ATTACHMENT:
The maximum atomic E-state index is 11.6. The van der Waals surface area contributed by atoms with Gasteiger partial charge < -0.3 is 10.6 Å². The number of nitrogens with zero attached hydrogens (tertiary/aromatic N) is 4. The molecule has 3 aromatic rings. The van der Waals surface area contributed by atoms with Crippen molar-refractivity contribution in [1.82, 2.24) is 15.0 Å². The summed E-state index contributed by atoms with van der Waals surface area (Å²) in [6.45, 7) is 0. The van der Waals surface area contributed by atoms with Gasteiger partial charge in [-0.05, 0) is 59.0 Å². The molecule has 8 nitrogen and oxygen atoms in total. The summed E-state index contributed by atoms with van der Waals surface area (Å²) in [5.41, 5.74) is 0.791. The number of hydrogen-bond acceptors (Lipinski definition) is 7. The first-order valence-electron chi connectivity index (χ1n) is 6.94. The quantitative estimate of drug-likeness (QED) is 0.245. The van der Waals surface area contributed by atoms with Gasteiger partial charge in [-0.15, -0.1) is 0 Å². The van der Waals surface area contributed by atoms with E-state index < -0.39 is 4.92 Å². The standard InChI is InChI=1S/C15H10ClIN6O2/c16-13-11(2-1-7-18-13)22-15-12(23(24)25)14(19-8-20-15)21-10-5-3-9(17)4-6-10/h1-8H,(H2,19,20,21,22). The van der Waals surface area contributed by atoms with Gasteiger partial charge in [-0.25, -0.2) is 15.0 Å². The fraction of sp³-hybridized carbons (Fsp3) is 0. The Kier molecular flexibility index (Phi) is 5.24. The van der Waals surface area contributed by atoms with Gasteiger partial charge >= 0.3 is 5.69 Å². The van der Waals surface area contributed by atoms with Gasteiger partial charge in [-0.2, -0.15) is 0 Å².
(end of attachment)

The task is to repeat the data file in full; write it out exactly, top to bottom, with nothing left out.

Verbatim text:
The maximum atomic E-state index is 11.6. The van der Waals surface area contributed by atoms with Gasteiger partial charge < -0.3 is 10.6 Å². The number of nitrogens with zero attached hydrogens (tertiary/aromatic N) is 4. The molecule has 3 aromatic rings. The van der Waals surface area contributed by atoms with Crippen molar-refractivity contribution in [1.82, 2.24) is 15.0 Å². The summed E-state index contributed by atoms with van der Waals surface area (Å²) in [6.45, 7) is 0. The van der Waals surface area contributed by atoms with Gasteiger partial charge in [-0.05, 0) is 59.0 Å². The molecule has 8 nitrogen and oxygen atoms in total. The summed E-state index contributed by atoms with van der Waals surface area (Å²) in [5.41, 5.74) is 0.791. The number of hydrogen-bond acceptors (Lipinski definition) is 7. The first-order valence-electron chi connectivity index (χ1n) is 6.94. The quantitative estimate of drug-likeness (QED) is 0.245. The van der Waals surface area contributed by atoms with Gasteiger partial charge in [-0.15, -0.1) is 0 Å². The van der Waals surface area contributed by atoms with E-state index < -0.39 is 4.92 Å². The standard InChI is InChI=1S/C15H10ClIN6O2/c16-13-11(2-1-7-18-13)22-15-12(23(24)25)14(19-8-20-15)21-10-5-3-9(17)4-6-10/h1-8H,(H2,19,20,21,22). The van der Waals surface area contributed by atoms with Gasteiger partial charge in [-0.25, -0.2) is 15.0 Å². The fraction of sp³-hybridized carbons (Fsp3) is 0. The Kier molecular flexibility index (Phi) is 5.24. The van der Waals surface area contributed by atoms with Gasteiger partial charge >= 0.3 is 5.69 Å². The van der Waals surface area contributed by atoms with Gasteiger partial charge in [-0.2, -0.15) is 0 Å².